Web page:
Finally, Andrews argues that Hobam is liable for defects in its predecessor's product since Hobam is a mere continuation of the corporation which actually manufactured the meat grinder. As a general rule, where one company sells or otherwise transfers all its assets to another company, the transferee is not liable for the debts and liabilities of the transferor unless (1) there is an express agreement to assume the obligations of the transferor, (2) the transaction amounts to a de facto merger or consolidation of the two companies, (3) the transaction is a fraudulent attempt to escape liability, or (4) the transferee corporation is a mere continuation of the transferor. 15 Fletcher, Cyclopedia Corporations § 7122 (Perm.ed.1973); 19 Am.Jur.2d § 1546. Andrews urges us either to hold this rule inapplicable to products liability claims or to fit Hobam within the fourth exception to the rule.

To support his position that the rule should be inapplicable to products liability claims Andrews relies on the recent case of Ray v. Alad Corp., 19 Cal. 3d 22, 136 Cal. Rptr. 574, 560 P.2d 3 (1977). There the successor corporation continued its predecessor's operation in the same location and with the same personnel and materials. The successor corporation marketed its products under their original trade names. The trial court dismissed the action but the California Supreme Court reversed, relying squarely on the policies underlying strict liability. Essential to its decision was the concept of risk-spreading and the unavailability of the predecessor corporation for suit (the predecessor was liquidated soon after the transfer.) Consequently, to adopt the rules laid down by the California Supreme Court in Alad would be inappropriate in this state, where negligence remains the gravamen of products liability.

The plaintiff has also referred us to the case of Turner v. Bituminous Casualty Co., 397 Mich. 406, 244 N.W.2d 873 (1976), which held that there may be a cause of action where the totality of the transaction demonstrates a basic continuity of the enterprise. There the Michigan Supreme Court treated the problem as one of products liability, not corporation law, but its language recognizes a certain culpability on the part of the successor corporation. The Court noted that the old and new corporations were not really "corporate strangers." The successor purposefully established an appearance of continuity to promote sales. As the Court stated,

"Justice would be offended if a corporation which holds itself out as a particular company for the purpose of sales, would not be estopped from denying that it is that company for the purpose of determining products liability."

The reasoning of Turner is persuasive and compatible with our own Extended Manufacturer's Liability. We opine that Hobam is a prime candidate for application of an estoppel theory. There was a basic continuity of the enterprise between the original Smith Co. and Hobam: the same products were manufactured by the same people in the same place. Hobam has made every effort to benefit from the reputation established by the original Smith Co., even to retaining the epithet, "since 1868." Hobam holds itself out to its customers as an old established company and solicits their business as if it were the old family firm with which they originally dealt. It is only when an injury occurs that they inform their customers that they are not really the Smith Co. who manufactured the meat grinder. Under these circumstances *786 justice requires that Hobam be estopped from denying liability to innocent third parties, even though it may have agreed with its predecessor that Hobam would not be liable for products liability claims.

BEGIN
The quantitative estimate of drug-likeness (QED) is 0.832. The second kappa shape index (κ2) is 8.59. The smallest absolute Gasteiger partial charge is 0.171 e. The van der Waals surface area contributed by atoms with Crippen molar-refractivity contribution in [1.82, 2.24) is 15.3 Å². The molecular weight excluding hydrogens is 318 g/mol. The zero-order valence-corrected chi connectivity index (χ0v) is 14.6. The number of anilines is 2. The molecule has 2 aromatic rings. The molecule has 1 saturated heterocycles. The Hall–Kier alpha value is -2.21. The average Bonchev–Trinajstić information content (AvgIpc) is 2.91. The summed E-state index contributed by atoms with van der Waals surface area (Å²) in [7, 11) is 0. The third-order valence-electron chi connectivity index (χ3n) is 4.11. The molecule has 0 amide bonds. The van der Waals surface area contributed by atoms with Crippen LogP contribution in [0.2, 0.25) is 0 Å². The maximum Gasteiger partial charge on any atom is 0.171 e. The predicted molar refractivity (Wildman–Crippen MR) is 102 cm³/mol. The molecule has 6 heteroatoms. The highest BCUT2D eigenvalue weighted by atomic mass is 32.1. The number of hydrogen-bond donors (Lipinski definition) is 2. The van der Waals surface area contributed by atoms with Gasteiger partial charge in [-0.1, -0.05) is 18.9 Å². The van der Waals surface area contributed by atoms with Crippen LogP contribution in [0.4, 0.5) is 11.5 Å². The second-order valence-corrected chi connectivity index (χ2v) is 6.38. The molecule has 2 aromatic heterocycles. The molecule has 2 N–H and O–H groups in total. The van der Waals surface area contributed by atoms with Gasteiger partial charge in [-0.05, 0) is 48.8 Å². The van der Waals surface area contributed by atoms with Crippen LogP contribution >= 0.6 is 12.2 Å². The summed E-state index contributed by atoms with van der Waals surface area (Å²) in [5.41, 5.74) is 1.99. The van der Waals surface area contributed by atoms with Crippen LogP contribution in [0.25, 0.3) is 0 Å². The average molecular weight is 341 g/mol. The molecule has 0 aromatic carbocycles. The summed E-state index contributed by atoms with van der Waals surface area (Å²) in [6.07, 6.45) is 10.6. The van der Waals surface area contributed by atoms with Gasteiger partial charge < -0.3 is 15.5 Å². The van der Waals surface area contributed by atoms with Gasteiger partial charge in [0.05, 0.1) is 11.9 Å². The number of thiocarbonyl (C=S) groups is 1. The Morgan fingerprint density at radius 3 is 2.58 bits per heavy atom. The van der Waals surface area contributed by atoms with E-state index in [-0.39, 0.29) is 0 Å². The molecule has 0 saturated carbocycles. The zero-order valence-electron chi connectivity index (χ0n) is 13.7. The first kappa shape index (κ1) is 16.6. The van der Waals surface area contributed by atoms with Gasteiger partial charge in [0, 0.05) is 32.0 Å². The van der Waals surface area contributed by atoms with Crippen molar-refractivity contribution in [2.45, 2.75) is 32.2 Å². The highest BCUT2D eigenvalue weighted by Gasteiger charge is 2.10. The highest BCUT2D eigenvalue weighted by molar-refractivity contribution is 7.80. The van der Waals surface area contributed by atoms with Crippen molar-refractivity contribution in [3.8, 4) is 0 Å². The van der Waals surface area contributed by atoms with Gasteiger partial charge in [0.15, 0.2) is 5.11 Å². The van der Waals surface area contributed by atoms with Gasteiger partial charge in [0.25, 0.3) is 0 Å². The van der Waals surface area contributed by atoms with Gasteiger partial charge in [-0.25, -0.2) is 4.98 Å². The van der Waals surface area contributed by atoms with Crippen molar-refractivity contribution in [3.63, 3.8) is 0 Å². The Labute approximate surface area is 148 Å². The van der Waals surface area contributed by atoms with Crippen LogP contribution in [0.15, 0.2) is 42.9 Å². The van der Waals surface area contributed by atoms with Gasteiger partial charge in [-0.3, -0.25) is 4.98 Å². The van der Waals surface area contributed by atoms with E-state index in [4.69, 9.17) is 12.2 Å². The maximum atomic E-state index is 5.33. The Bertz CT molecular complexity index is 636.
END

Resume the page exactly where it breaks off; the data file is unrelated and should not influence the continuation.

However, our approval of an estoppel approach to liability of a successor corporation for its predecessor's defective products cannot lead to a reversal in this case. Again, this theory of recovery, while thoroughly briefed and argued on appeal, was completely omitted from the complaint. The complaint speaks only of "John E. Smith's Sons Co., a division of Hobam, Inc." There is never any mention of successor and predecessor corporations, a transfer of assets, or a continuation of the original business. The complaint gives the defendant no notice whatsoever that it is to be held liable as the successor of the corporation that actually manufactured the meat grinder. Such a drastic alteration in the normal posture of a suit under the Extended Manufacturer's Liability Doctrine must at least be alluded to in the pleadings. Since plaintiff has failed to do so, the summary judgment for the defendant must be affirmed.



TORBERT, C. J., concurs in the result.